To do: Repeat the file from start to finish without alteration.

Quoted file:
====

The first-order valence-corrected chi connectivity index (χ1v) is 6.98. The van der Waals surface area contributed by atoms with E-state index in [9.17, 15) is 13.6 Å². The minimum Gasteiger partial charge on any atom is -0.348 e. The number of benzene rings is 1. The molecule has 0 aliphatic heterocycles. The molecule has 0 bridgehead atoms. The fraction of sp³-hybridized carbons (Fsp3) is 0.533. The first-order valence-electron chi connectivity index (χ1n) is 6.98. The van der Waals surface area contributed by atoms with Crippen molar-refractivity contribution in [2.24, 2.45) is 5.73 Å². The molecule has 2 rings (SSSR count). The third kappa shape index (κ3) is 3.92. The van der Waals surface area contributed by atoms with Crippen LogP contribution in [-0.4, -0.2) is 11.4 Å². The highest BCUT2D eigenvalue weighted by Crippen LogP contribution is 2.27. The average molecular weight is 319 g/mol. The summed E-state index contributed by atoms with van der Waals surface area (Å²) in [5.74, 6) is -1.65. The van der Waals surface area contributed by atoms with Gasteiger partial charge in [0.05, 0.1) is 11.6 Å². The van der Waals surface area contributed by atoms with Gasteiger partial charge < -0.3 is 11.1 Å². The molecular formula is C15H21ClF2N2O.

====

The first-order valence-corrected chi connectivity index (χ1v) is 6.98. The van der Waals surface area contributed by atoms with E-state index in [9.17, 15) is 13.6 Å². The minimum Gasteiger partial charge on any atom is -0.348 e. The number of benzene rings is 1. The molecule has 0 aliphatic heterocycles. The molecule has 0 bridgehead atoms. The fraction of sp³-hybridized carbons (Fsp3) is 0.533. The first-order valence-electron chi connectivity index (χ1n) is 6.98. The van der Waals surface area contributed by atoms with Crippen molar-refractivity contribution in [2.24, 2.45) is 5.73 Å². The molecule has 2 rings (SSSR count). The third kappa shape index (κ3) is 3.92. The van der Waals surface area contributed by atoms with Crippen LogP contribution in [-0.4, -0.2) is 11.4 Å². The highest BCUT2D eigenvalue weighted by Crippen LogP contribution is 2.27. The average molecular weight is 319 g/mol. The summed E-state index contributed by atoms with van der Waals surface area (Å²) in [5.74, 6) is -1.65. The van der Waals surface area contributed by atoms with Gasteiger partial charge in [0.05, 0.1) is 11.6 Å². The van der Waals surface area contributed by atoms with Gasteiger partial charge < -0.3 is 11.1 Å². The molecular formula is C15H21ClF2N2O.